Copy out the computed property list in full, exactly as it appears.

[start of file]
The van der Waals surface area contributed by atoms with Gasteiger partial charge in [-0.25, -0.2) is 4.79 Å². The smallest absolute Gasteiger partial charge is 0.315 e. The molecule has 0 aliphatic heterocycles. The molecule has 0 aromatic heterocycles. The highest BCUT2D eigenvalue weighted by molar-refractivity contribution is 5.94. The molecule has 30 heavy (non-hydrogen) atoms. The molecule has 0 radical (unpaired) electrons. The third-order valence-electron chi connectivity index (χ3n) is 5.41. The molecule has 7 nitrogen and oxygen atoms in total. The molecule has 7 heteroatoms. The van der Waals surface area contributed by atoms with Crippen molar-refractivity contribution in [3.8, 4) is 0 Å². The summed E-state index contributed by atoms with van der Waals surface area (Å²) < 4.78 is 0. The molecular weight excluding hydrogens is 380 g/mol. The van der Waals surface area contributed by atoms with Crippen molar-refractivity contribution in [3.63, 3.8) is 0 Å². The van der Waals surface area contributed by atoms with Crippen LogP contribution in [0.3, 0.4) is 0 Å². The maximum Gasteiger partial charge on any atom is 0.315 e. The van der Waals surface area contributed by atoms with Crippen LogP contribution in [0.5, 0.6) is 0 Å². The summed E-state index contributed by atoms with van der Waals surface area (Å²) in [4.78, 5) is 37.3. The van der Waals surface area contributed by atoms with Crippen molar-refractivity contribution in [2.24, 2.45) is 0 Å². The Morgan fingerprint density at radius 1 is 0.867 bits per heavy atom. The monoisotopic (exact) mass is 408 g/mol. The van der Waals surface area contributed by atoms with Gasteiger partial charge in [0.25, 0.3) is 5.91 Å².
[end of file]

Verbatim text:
The van der Waals surface area contributed by atoms with Gasteiger partial charge in [-0.25, -0.2) is 4.79 Å². The smallest absolute Gasteiger partial charge is 0.315 e. The molecule has 0 aliphatic heterocycles. The molecule has 0 aromatic heterocycles. The highest BCUT2D eigenvalue weighted by molar-refractivity contribution is 5.94. The molecule has 30 heavy (non-hydrogen) atoms. The molecule has 0 radical (unpaired) electrons. The third-order valence-electron chi connectivity index (χ3n) is 5.41. The molecule has 7 nitrogen and oxygen atoms in total. The molecule has 7 heteroatoms. The van der Waals surface area contributed by atoms with Crippen molar-refractivity contribution in [3.8, 4) is 0 Å². The summed E-state index contributed by atoms with van der Waals surface area (Å²) < 4.78 is 0. The molecular weight excluding hydrogens is 380 g/mol. The van der Waals surface area contributed by atoms with Crippen molar-refractivity contribution in [3.63, 3.8) is 0 Å². The van der Waals surface area contributed by atoms with Crippen LogP contribution in [0.3, 0.4) is 0 Å². The maximum Gasteiger partial charge on any atom is 0.315 e. The van der Waals surface area contributed by atoms with Crippen LogP contribution in [0.5, 0.6) is 0 Å². The summed E-state index contributed by atoms with van der Waals surface area (Å²) in [4.78, 5) is 37.3. The van der Waals surface area contributed by atoms with Crippen molar-refractivity contribution in [2.24, 2.45) is 0 Å². The Morgan fingerprint density at radius 1 is 0.867 bits per heavy atom. The monoisotopic (exact) mass is 408 g/mol. The van der Waals surface area contributed by atoms with Gasteiger partial charge in [0.25, 0.3) is 5.91 Å².